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tv   News Nation  MSNBC  March 22, 2013 11:00am-12:00pm PDT

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under a sense of constricted possibility. i also don't want the israeli people continually looking over their shoulder thinking at any point their house may be hit by a rocket or a bus may be blown up. and so part of the tragedy of the situation has been that neither side is getting exactly what they want but it's not been possible to break out of old patterns. and a difficult history. so my hope and expectation is that as a consequence of us doing our homework, we can explore with the parties a mechanism for them to sit back down, to get rid of some of the old assumptions. to think in new ways and to get this done. and i think if it gets done in a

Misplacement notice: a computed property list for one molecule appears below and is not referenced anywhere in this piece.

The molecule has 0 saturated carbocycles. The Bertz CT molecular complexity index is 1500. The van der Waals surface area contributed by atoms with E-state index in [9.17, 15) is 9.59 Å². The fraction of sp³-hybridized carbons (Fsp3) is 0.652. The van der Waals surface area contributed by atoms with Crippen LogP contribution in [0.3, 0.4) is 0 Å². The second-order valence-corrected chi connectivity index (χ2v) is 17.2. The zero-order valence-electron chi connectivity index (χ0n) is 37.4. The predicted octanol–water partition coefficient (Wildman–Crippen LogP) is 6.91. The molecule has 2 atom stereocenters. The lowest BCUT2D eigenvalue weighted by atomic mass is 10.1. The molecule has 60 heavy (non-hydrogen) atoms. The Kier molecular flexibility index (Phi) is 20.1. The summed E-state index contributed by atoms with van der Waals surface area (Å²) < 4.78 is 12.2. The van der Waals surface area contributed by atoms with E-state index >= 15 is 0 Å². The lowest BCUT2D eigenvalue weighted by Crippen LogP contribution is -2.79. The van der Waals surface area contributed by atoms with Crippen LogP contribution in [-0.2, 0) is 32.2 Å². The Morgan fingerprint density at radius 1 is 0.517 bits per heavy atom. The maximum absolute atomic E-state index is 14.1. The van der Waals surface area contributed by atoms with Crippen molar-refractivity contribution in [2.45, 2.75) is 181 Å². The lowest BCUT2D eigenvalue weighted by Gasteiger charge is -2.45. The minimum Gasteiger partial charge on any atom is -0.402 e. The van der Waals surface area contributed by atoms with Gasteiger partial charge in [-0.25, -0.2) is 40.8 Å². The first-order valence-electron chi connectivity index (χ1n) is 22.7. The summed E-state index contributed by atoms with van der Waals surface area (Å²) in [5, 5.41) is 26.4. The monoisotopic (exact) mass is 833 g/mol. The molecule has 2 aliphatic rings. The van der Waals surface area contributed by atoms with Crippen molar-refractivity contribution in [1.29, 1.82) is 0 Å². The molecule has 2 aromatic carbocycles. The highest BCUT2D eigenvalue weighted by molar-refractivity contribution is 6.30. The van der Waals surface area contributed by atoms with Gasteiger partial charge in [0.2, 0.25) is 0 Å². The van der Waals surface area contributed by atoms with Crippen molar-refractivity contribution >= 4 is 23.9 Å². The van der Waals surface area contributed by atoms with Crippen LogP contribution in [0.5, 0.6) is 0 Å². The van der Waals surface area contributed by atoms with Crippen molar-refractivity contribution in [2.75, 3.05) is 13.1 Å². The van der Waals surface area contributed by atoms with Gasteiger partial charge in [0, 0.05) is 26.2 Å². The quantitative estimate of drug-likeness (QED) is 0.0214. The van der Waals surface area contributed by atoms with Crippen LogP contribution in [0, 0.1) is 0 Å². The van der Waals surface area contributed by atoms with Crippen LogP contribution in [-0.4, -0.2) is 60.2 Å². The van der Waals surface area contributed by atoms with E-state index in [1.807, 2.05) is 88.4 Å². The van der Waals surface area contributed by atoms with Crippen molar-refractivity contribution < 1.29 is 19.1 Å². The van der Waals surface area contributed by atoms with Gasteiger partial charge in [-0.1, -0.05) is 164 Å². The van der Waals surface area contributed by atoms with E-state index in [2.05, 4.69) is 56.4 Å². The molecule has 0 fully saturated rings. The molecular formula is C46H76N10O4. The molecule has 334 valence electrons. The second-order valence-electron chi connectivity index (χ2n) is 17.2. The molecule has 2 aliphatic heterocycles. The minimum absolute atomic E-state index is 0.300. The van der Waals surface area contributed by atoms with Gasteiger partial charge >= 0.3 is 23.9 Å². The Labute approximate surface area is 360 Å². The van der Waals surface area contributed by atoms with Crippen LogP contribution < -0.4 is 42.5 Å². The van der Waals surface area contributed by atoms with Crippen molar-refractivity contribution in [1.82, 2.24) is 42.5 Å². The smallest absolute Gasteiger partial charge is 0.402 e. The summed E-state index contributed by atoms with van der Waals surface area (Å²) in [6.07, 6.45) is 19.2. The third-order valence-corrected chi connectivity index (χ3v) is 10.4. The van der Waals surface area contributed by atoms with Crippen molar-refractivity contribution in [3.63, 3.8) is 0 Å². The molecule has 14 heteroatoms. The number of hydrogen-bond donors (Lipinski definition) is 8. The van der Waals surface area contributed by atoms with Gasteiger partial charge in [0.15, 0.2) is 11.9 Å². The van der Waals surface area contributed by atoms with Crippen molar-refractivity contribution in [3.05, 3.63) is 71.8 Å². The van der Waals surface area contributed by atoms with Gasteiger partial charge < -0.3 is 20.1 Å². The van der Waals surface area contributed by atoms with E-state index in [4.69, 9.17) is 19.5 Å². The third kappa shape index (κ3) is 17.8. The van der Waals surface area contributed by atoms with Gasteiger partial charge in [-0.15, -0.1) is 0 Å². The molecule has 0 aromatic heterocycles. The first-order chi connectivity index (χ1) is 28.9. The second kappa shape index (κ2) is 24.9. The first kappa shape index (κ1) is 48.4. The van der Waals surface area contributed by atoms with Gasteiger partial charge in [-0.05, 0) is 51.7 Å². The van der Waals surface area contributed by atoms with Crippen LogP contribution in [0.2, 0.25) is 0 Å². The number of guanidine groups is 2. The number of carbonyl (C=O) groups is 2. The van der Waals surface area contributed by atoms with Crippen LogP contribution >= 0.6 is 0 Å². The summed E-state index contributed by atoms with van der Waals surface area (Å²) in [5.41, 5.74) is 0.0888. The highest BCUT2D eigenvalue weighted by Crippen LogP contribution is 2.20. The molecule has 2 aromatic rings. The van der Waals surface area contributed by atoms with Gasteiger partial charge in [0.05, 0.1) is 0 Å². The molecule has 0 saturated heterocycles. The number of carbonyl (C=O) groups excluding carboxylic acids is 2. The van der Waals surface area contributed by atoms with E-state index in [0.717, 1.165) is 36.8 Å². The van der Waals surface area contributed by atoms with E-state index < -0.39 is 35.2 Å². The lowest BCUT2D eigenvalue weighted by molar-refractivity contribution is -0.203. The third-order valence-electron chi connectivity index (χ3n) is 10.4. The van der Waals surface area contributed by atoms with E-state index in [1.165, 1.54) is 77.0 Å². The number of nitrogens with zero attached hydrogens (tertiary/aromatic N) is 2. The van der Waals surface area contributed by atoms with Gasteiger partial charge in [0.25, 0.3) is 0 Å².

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timely way, then the israeli people will be safer and the palestinian people will be freer. and children on both sides will have a better life. and as a consequence, the region as a whole will be strengthened and the world will be safer. i can't guarantee that is going to happen. what i can guarantee is we'll make the effort. what i can guarantee is that secretary kerry will be spending a good deal of time in discussions with the parties where i can assure you that nobody feels a greater interest in us achieving this than his majesty, and so we're just going to keep on plugging away. the one thing i did say, i think to both sides is the window of opportunity still exists but it is getting more and more